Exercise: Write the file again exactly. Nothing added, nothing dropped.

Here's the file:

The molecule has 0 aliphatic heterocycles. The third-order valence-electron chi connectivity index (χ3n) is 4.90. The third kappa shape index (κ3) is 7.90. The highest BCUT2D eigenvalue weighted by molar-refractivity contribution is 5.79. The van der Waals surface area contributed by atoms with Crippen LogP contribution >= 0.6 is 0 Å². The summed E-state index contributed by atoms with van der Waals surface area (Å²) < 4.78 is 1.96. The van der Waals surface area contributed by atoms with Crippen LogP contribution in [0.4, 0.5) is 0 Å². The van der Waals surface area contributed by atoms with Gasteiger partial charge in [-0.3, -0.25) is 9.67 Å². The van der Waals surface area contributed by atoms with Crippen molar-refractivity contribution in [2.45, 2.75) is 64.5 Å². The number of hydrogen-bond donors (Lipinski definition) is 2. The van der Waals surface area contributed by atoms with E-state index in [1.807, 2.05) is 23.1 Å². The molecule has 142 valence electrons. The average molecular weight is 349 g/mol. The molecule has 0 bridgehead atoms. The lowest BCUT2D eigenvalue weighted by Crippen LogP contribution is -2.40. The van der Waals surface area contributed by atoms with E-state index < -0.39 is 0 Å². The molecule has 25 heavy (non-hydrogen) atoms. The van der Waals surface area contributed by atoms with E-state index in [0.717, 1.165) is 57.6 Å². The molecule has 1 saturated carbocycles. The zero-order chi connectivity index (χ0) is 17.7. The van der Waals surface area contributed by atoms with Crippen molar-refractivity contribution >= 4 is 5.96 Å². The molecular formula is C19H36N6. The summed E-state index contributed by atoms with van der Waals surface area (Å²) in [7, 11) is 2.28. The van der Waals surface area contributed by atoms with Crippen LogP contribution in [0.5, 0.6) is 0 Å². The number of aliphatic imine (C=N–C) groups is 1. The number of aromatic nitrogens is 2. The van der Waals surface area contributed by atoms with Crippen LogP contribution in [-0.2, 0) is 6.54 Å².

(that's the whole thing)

The molecule has 0 aliphatic heterocycles. The third-order valence-electron chi connectivity index (χ3n) is 4.90. The third kappa shape index (κ3) is 7.90. The highest BCUT2D eigenvalue weighted by molar-refractivity contribution is 5.79. The van der Waals surface area contributed by atoms with Crippen LogP contribution >= 0.6 is 0 Å². The summed E-state index contributed by atoms with van der Waals surface area (Å²) < 4.78 is 1.96. The van der Waals surface area contributed by atoms with Crippen LogP contribution in [0.4, 0.5) is 0 Å². The van der Waals surface area contributed by atoms with Gasteiger partial charge in [-0.3, -0.25) is 9.67 Å². The van der Waals surface area contributed by atoms with Crippen molar-refractivity contribution in [2.45, 2.75) is 64.5 Å². The number of hydrogen-bond donors (Lipinski definition) is 2. The van der Waals surface area contributed by atoms with E-state index in [1.807, 2.05) is 23.1 Å². The molecule has 142 valence electrons. The average molecular weight is 349 g/mol. The molecule has 0 bridgehead atoms. The lowest BCUT2D eigenvalue weighted by Crippen LogP contribution is -2.40. The van der Waals surface area contributed by atoms with E-state index < -0.39 is 0 Å². The molecule has 25 heavy (non-hydrogen) atoms. The van der Waals surface area contributed by atoms with E-state index in [0.717, 1.165) is 57.6 Å². The molecule has 1 saturated carbocycles. The zero-order chi connectivity index (χ0) is 17.7. The van der Waals surface area contributed by atoms with Crippen molar-refractivity contribution >= 4 is 5.96 Å². The molecular formula is C19H36N6. The summed E-state index contributed by atoms with van der Waals surface area (Å²) in [7, 11) is 2.28. The van der Waals surface area contributed by atoms with Crippen LogP contribution in [0.5, 0.6) is 0 Å². The number of aliphatic imine (C=N–C) groups is 1. The number of aromatic nitrogens is 2. The van der Waals surface area contributed by atoms with Crippen LogP contribution in [-0.2, 0) is 6.54 Å².